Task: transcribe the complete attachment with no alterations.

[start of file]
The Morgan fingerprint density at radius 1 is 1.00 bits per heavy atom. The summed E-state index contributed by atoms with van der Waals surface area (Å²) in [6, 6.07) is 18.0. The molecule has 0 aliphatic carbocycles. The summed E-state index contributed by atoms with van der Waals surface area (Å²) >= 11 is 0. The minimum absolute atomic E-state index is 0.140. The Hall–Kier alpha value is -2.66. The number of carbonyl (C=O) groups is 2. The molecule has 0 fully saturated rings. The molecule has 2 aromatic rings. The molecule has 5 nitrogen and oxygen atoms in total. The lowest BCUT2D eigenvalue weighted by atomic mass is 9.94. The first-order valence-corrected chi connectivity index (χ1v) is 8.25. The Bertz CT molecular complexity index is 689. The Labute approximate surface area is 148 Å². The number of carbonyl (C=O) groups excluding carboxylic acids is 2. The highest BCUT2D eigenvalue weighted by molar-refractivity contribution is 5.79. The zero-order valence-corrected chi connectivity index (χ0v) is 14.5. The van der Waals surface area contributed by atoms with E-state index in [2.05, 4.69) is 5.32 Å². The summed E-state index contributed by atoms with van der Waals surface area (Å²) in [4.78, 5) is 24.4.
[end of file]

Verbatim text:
The Morgan fingerprint density at radius 1 is 1.00 bits per heavy atom. The summed E-state index contributed by atoms with van der Waals surface area (Å²) in [6, 6.07) is 18.0. The molecule has 0 aliphatic carbocycles. The summed E-state index contributed by atoms with van der Waals surface area (Å²) >= 11 is 0. The minimum absolute atomic E-state index is 0.140. The Hall–Kier alpha value is -2.66. The number of carbonyl (C=O) groups is 2. The molecule has 0 fully saturated rings. The molecule has 2 aromatic rings. The molecule has 5 nitrogen and oxygen atoms in total. The lowest BCUT2D eigenvalue weighted by atomic mass is 9.94. The first-order valence-corrected chi connectivity index (χ1v) is 8.25. The Bertz CT molecular complexity index is 689. The Labute approximate surface area is 148 Å². The number of carbonyl (C=O) groups excluding carboxylic acids is 2. The highest BCUT2D eigenvalue weighted by molar-refractivity contribution is 5.79. The zero-order valence-corrected chi connectivity index (χ0v) is 14.5. The van der Waals surface area contributed by atoms with E-state index in [2.05, 4.69) is 5.32 Å². The summed E-state index contributed by atoms with van der Waals surface area (Å²) in [4.78, 5) is 24.4.